Russ Rose, who led Penn State to seven national championships in women’s volleyball and amassed an NCAA Division I record 1,330 victories during his 43-year career as head coach, announced his retirement Thursday.

Rose, 68, led the Nittany Lions to their first NCAA championship in 1999 and their last in 2014. The program won four consecutive titles between 2007 and 2010 and fashioned a 109-match winning streak. The Lions are second all-time in national championships and Rose’s .853 winning percentage (1,330-229) is seventh.

Under Rose, the Nittany Lions won 25 conference championships — 17 in the Big Ten and eight in the Atlantic 10. They are the only program in history to have participated in all 41 NCAA women’s volleyball championships.

“My time here has provided my family and I many memories and relationships that we will carry with us,” Rose said in a university statement announcing his retirement. “I would like to thank the many players, managers and support staff for their dedication, in addition to all of the assistants who helped shape the culture and success of the program.”

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Rose also commended the university administration and athletic department officials “who have been responsible for our program and allowed our many players over the last 43 years the opportunity to reach for the stars, both on the court and in the classroom.”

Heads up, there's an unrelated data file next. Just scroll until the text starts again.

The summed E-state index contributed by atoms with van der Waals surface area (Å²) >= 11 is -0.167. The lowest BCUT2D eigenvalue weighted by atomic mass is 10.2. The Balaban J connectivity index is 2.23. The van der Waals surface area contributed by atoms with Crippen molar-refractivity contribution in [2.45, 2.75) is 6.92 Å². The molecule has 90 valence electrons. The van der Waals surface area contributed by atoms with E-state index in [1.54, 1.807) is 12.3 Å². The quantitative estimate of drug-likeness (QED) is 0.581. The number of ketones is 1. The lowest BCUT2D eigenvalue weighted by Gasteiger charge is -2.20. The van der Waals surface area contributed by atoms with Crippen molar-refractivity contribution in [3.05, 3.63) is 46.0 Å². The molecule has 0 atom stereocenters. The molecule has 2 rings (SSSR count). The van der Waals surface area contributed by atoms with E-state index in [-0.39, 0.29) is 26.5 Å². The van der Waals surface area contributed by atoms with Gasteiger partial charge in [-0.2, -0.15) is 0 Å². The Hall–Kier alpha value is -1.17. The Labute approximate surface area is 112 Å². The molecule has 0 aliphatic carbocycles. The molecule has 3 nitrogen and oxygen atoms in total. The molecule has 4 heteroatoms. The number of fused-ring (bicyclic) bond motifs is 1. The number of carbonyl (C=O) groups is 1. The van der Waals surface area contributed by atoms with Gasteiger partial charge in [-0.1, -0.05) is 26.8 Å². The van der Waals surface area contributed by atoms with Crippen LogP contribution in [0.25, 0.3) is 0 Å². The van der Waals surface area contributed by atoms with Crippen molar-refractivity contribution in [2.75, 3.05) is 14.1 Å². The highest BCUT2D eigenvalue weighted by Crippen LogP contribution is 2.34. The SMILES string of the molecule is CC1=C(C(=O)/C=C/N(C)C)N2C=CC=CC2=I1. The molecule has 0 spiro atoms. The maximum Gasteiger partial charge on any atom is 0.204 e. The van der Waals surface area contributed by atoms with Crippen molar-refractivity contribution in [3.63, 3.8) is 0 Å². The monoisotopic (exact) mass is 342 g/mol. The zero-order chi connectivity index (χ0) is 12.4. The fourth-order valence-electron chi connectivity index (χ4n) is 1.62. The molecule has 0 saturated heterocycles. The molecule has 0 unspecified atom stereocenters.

“Also, I cannot say enough about the support of the community and the booster club, who have been a true blessing. I wish nothing but the best for the future of this program.”

Rose will remain within the athletic department in an advisory role. One of his assistant coaches, Katie Schumacher-Cawley, will serve as interim head coach while Penn State opens a national search for Rose’s successor.

“We send our heartfelt congratulations to Russ Rose on a phenomenal career at Penn State and decades of tremendous impact on students, staff and community,” vice president of athletics Sandy Barbour said. “He has been a mainstay of our community for more than four decades and will long be remembered for raising the profile of women’s volleyball, not just at Penn State but nationally.

“His legacy will live on through the hundreds of student-athletes who recount what a positive influence he has been on their lives, long after graduation.”